A Prayer for the Fifteenth Sunday of Ordinary Time (Year A)

[This is one of a series of Prayers for the Christian Year. To see the other posts, click here.] Living, loving Father,

Your word is a lamp to our feet and a light to our path. We need Your word to sink deeply into our hearts.

We are determined to do the things that You say, and are well aware that we desperately need Your help to do them, so we ask that You would give us life, O Lord, according to Your word and help us to receive in full the life that You offer us.

Some among us, whether our closest neighbors or faces we have never seen around the world, are crying out to You today, that if life is to be this way, why do we live? Have mercy on us, Lord. Grant our prayers for peace, for deliverance, for justice, and for the good news of Your kingdom to open every ear and bring light to every soul.

Whether we have always lived life by Your ways, or whether we have been deceptive and sought to have our own way, Your good news has come to us and assured us that as we abide in Your beloved Son Jesus, there is no condemnation awaiting us.

Help us to set our minds on the things of the Spirit, so that Your life and peace will grow in us and spread through us to others.

Give us the kinds of ears that truly listen to the things You say, so that Your word will not be snatched away from us, nor weakened by trouble or persecution, nor choked  by the cares of the world and the lure of wealth. Rather, may Your word sink deeply into us, and stay there and have its full effect, as we receive it with joy, understand it, and allow it multiply Your work in our lives and in our world.

Your word came to us most clearly in the life of Your Son, our Savior, Jesus Christ. It is as his students again today that we prayer the prayer he taught us, saying,

Our Father in heaven, hallowed be Your name, Your kingdom come, Your will be done,  on earth as in heaven.

Give us today our daily bread.

Forgive us our sins as we forgive those who sin against us.

Save us from the time of trial and deliver us from evil.

For the kingdom, the power, and the glory are Yours now and for ever. Amen


Depending on which system of ordering one pays attention to, this Sunday can also be referred to as Proper 10, or (in 2011) the Fourth Sunday after Pentecost. Regardless of the system, the readings are the same. So, the readings for this week, on which this prayer is based, are:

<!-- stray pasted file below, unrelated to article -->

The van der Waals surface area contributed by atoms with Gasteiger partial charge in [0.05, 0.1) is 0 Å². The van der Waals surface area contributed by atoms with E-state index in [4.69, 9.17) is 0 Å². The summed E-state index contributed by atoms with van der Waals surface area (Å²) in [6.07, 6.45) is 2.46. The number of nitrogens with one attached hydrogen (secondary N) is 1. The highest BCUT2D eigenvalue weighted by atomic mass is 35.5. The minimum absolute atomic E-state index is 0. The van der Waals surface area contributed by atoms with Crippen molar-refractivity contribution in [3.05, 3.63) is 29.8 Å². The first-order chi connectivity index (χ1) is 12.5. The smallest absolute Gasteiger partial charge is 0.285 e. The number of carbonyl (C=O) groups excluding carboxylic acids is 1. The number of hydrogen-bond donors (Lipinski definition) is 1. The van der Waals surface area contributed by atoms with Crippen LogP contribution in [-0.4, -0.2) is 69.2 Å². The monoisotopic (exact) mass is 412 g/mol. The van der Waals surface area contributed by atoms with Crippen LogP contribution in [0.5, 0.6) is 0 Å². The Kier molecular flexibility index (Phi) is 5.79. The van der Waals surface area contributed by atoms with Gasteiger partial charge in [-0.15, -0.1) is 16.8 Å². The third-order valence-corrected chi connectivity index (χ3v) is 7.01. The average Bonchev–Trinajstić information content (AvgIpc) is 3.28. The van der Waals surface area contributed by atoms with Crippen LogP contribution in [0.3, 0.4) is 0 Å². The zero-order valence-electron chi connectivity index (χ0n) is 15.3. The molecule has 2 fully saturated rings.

• Genesis 25:19-34: The eighth of thirteen possible consecutive readings after Pentecost from Genesis, and the first of four on the life of Jacob. This week's passage recalls the birth of Jacob and his twin brother Esau, including how they struggled with one another from the time they were in the womb and how Jacob swindled his brother out of his birthright.
  • Psalm 119:105-112: A section of the longest psalm, which focuses on the goodness of God's law and the psalmist's desire to live by it.
  • Romans 8:1-11: The seventh of sixteen possible consecutive readings after Pentecost from Romans, and the first of three consecutive readings from the great passages of Romans 8. In this passage, Paul assures his readers that in Christ, there is no condemnation, because of what "the law of the Spirit of life" has done for them. Therefore, they should live in accordance with the Spirit through setting their minds on the things of the Spirit, and experiencing the life and peace that will come to them in their mortal bodies through God's Spirit dwelling in them.
  • Matthew 13:1-9, 18-23: All of the gospel readings after Pentecost in Year A come from Matthew, and this is the first of three consecutive readings of Jesus' parables in Matthew 13. This passage contains his parable of the farmer who went out to plant his seed, with seed falling in different places and producing different results. The reading also skips ahead in the chapter to Jesus' explanation of the parable to his disciples, identifying the seed as "the word of the kingdom."